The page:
A very small beach, Keem is unrivalled for its awesome location. Wedged between the high cliffs to its south and the pull towards Croaghaun to its northwest, the drive or cycle down to this very remote beach is worth the trip alone. This place is the most enchanting beach in Mayo and certainly one of the most magical places in Ireland. If it’s a long beach walk you’re looking for, then this is not the one. But if it’s a spiritual experience by the sea you’re after, come here.

Note that back around 2016 there was a dreadful idea to build some type of hideous tourism structure above Keem Bay, as part of the Wild Atlantic Way (to have been plopped in the top right of my pic). I haven’t heard anything of it since and let’s hope that it never materialises.

Keem Bay, Achill

Lough Nafooey, near Finny

Like Enniscrone, above, this beach isn’t actually in Mayo, but we won’t squabble over a few hundred metres. This gorgeous little sandy beach is at the western end of this north Connemara lake, in a stunning location.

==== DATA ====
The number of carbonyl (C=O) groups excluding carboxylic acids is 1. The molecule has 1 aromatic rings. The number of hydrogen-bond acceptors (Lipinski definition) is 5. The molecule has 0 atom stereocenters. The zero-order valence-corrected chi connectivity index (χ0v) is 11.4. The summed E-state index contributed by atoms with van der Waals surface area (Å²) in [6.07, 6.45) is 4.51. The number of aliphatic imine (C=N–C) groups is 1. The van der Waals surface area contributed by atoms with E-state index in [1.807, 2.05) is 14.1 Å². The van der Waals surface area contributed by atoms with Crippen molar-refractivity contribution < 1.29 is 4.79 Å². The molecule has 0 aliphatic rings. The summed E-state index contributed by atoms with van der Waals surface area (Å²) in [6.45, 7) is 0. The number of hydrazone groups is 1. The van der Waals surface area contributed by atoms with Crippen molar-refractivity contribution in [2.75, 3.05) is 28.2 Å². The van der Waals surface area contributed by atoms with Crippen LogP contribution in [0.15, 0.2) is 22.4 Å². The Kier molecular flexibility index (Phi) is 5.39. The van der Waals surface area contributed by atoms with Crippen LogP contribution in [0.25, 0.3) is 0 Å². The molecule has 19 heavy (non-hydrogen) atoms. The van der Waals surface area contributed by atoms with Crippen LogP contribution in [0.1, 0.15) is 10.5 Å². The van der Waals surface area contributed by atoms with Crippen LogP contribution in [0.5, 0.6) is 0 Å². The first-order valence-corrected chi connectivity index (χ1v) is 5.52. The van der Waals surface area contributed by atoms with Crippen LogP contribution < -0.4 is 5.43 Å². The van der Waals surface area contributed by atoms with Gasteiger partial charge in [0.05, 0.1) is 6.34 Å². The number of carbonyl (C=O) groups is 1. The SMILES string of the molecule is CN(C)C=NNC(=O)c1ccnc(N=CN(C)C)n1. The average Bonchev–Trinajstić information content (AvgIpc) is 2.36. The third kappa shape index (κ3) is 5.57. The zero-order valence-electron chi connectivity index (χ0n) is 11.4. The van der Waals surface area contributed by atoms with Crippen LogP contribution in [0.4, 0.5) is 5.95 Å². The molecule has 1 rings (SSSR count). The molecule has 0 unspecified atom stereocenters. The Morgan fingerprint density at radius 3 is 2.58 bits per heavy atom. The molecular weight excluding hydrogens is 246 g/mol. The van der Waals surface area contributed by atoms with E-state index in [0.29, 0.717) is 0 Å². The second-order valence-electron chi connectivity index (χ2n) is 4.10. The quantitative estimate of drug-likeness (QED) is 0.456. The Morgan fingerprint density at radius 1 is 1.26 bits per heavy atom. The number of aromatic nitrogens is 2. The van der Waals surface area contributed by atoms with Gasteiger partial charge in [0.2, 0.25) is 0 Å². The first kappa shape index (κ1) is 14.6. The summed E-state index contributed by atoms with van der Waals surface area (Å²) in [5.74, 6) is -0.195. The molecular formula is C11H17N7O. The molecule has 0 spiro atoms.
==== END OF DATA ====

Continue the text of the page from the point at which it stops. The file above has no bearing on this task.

Lough Nafooey in Connemara

Mulranny Golf Course

At low tide, this is one of the best beaches in Mayo for you, your buddy, two hurls and a sliotar. Drive the ball as far as you can, on flat, hard sand. This is my favourite Clew Bay beach. Magic place.

great beaches of county mayo

Mulranny (golf course) Beach

Rinroe, beyond An Ceathrú Thaidhg

This lovely spot looks out across Broadhaven Bay towards the Mullet peninsula beyond and boasts a beach on either side of a small peninsula. Extensive dunes make for a spectacular backdrop to this wild spot.

great beaches of county mayo

The twin beaches at Rinroe, near An Ceathrú Thaidhg

Surgeview, The Mullet Peninsula

Another couple of km south of Caisleán and around the corner brings a small beach of no more than a few 100 metres in length. This little strand, however, affords extraordinary views of the rugged coastline of Achill Island to the south, with its majestic finger of Saddle Head jutting out into the foam. Not to mention the Duvillaun Islands and their rocky outcrops. Sublime.

Achill, from Surgeview on the Mullet

White & Silver Strands, south of Louisburgh

Two very remote strands, of which the first goes on and on, incorporates the quickly disappearing remains of an ancient graveyard and is surrounded by sand dunes. The second is small and bordered by rocky outcrops on both sides. Look out towards Caher, Inisturk and Inishbofin islands, south to the Connemara coastline and behind you to Mweelrea, Connacht’s highest mountain. If you’re lucky, the wind will be up when you visit and you’ll know afterwards that you had been walking one of these 9 great Mayo beaches along the Wild Atlantic Way.